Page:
10 (53)

19 (100)

8 (42)

19 (100)

12 (63)

 Infections and infestations

17 (90)

5 (26)

17 (90)

0

19 (100)

5 (26)

  Upper respiratory tract infection

11 (58)

0

12 (63)

0

17 (90)

0

  Sinusitis

7 (37)

0

2 (11)

0

7 (37)

0

  Nasopharyngitis

4 (21)

0

2 (11)

0

6 (32)

0

  Urinary tract infection

5 (26)

0

1 (5)

0

5 (26)

0

  Ear infection

3 (16)

0

1 (5)

0

4 (21)

0

 Gastrointestinal disorders

16 (84)

6 (32)

12 (63)

0

17 (90)

6 (32)

  Nausea

12 (63)

2 (11)

3 (16)

0

12 (63)

2 (11)

  Vomiting

11 (58)

1 (5)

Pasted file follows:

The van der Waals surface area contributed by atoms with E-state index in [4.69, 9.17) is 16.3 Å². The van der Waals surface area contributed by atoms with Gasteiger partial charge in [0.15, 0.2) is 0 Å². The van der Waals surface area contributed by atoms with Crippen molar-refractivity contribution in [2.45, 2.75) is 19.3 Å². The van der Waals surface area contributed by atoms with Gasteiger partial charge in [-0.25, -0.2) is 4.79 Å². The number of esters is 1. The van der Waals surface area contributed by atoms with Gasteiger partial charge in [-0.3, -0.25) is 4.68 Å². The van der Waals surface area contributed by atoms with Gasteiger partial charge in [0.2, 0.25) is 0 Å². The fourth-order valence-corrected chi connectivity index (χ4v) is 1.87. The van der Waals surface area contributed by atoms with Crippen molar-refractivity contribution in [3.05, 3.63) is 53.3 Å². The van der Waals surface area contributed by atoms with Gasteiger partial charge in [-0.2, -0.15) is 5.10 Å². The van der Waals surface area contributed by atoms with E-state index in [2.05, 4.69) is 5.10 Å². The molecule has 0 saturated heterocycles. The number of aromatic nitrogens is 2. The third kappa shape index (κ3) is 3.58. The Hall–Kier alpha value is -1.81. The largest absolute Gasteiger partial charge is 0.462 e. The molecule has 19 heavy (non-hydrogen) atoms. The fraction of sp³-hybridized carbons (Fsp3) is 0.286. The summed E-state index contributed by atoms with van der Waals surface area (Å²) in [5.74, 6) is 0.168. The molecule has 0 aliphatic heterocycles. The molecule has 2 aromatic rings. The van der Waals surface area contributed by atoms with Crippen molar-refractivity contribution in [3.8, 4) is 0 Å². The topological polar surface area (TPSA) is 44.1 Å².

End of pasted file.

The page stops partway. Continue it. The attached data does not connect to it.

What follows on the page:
1 (5)

0

11 (58)

1 (5)

  Diarrhea

9 (47)

1 (5)

6 (32)

0

10 (53)

1 (5)

  Constipation

5 (26)

0

2 (11)

0

6 (32)

0

  Abdominal pain

3 (16)

1 (5)

2 (11)

0

5 (26)

1 (5)

  Dyspepsia

3 (16)

0

2 (11)

0

4 (21)

0

 Metabolism and nutrition disorders

17 (90)

0

4 (21)

0

17 (90)

0

  Hypercholesterolemia

9 (47)

0

0

0

9 (47)

0

  Hypertriglyceridemia

8 (42)

0

1 (5)

0

8 (42)

0

  Hyperuricemia

7 (37)

0

0

0

7 (37)

0

  Hypokalemia

4 (21)

0

1 (5)

0

5 (26)

0

  Hypomagnesaemia

4 (21)

0

0

0

4 (21)

0

 Musculoskeletal and connective tissue disorders

15 (79)

1 (5)

9 (47)

0

16 (84)

1 (5)

  Pain in extremity

7 (37)

0

4 (21)

0

8 (42)

0

  Arthralgia

6 (32)

0

4 (21)

0

7 (37)

0

  Back pain

5 (26)

0

3 (16)

0

7 (37)

0

  Muscle spasms

4 (21)

0

1 (5)

0

5 (26)

0

 General disorders and administration site conditions

9 (47)

3 (16)

8 (42)

1 (5)

13 (68)

4 (21)

  Fatigue